For the next nine days, I’ll be hanging out in the City of Brotherly Love at the University of Pennsylvania learning about neuroscience for upcoming C&EN coverage. Today was the first day of the Neuroscience Boot Camp, and my brain is already feeling more fit. For you Twitterati out there, you can follow the goings on at #neurobootcamp.
Yesterday afternoon, boot campers got an introduction to neuroimaging, learning about positron emission tomography and functional magnetic resonance imaging, a “workhorse” brain imaging technique, according to Martha J. Farah, a cognitive neuroscientist here at Penn.
When talking about how an MRI machine works, Geoffrey K. Aguirre, a neurologist at Penn, discussed the origin of the noises it makes when scanning a patient’s brain. The noises arise from the multiple sets of magnetic coils that loop around the machine; patients are threaded through the center. One set of coils induces the main magnetic field in the machine, but the other sets of coils are there to enable users to create gradients in the field. Because the magnets are so strong, the forces between them are also large, inducing the coils to expand and contract at a frequency that causes the MRI noise.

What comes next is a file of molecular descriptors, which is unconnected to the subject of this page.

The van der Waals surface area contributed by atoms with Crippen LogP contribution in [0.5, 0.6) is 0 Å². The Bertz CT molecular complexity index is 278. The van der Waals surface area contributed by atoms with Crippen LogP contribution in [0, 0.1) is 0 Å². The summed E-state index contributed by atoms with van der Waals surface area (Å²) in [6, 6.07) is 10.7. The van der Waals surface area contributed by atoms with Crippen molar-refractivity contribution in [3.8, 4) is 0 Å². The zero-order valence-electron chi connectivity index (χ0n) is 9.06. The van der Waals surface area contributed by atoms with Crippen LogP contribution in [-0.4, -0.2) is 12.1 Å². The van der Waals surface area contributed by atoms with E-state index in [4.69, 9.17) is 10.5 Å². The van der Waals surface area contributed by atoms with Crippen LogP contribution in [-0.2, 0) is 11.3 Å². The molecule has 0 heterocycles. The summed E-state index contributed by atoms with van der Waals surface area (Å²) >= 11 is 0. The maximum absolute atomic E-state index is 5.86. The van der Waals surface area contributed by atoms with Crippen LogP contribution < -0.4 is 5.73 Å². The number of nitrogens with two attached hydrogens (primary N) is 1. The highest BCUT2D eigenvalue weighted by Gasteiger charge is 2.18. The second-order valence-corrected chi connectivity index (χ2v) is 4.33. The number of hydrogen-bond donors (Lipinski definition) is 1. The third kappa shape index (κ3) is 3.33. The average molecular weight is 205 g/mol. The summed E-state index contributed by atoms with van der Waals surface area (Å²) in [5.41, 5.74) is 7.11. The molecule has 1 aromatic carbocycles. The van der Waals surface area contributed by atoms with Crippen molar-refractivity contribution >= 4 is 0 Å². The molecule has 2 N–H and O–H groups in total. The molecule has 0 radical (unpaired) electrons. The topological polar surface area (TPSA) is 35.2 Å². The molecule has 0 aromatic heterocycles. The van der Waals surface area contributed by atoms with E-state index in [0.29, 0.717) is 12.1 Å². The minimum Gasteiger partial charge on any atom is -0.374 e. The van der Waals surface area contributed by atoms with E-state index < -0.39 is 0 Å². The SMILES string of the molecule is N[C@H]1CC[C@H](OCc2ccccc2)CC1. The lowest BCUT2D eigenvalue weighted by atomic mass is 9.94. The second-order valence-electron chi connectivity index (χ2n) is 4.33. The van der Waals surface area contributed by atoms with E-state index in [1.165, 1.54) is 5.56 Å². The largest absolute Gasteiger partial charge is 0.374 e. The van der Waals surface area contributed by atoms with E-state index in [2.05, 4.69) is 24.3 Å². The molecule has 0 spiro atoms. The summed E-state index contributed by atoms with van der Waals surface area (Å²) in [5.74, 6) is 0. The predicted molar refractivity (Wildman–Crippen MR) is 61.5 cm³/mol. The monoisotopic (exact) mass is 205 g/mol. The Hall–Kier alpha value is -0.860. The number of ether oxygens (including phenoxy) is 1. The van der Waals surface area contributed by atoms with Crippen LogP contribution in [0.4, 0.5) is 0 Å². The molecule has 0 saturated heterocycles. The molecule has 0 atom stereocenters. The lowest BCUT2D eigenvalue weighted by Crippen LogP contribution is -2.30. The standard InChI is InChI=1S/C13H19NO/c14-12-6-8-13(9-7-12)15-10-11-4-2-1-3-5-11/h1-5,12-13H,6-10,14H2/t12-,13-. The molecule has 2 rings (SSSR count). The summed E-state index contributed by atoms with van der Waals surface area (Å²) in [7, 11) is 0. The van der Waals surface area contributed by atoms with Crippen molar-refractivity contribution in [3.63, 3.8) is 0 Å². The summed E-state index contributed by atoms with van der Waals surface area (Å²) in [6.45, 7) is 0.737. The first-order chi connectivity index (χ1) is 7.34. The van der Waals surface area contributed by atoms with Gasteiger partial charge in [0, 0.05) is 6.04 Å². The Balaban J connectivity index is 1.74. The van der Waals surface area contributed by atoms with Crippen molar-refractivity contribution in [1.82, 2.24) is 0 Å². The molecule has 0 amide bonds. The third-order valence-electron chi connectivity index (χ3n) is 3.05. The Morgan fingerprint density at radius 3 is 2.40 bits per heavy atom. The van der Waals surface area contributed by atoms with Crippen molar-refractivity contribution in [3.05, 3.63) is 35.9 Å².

Now why do Newscripts readers care about this? Well, Aguirre says that “MR physicists are a goofy lot.” When left to their own devices working late at night, he explains, they sometimes tweak the gradients in the magnetic fields in just the right way to generate music. Take, for instance, the video above of an MRI machine playing “Smoke on the Water.”
In recent news from the BBC, two composers drew inspiration from MRI noise to write music with an orchestra. Add some crazy lights, and you’ve got a multimedia MRI experience. Click here to check out the story and video.
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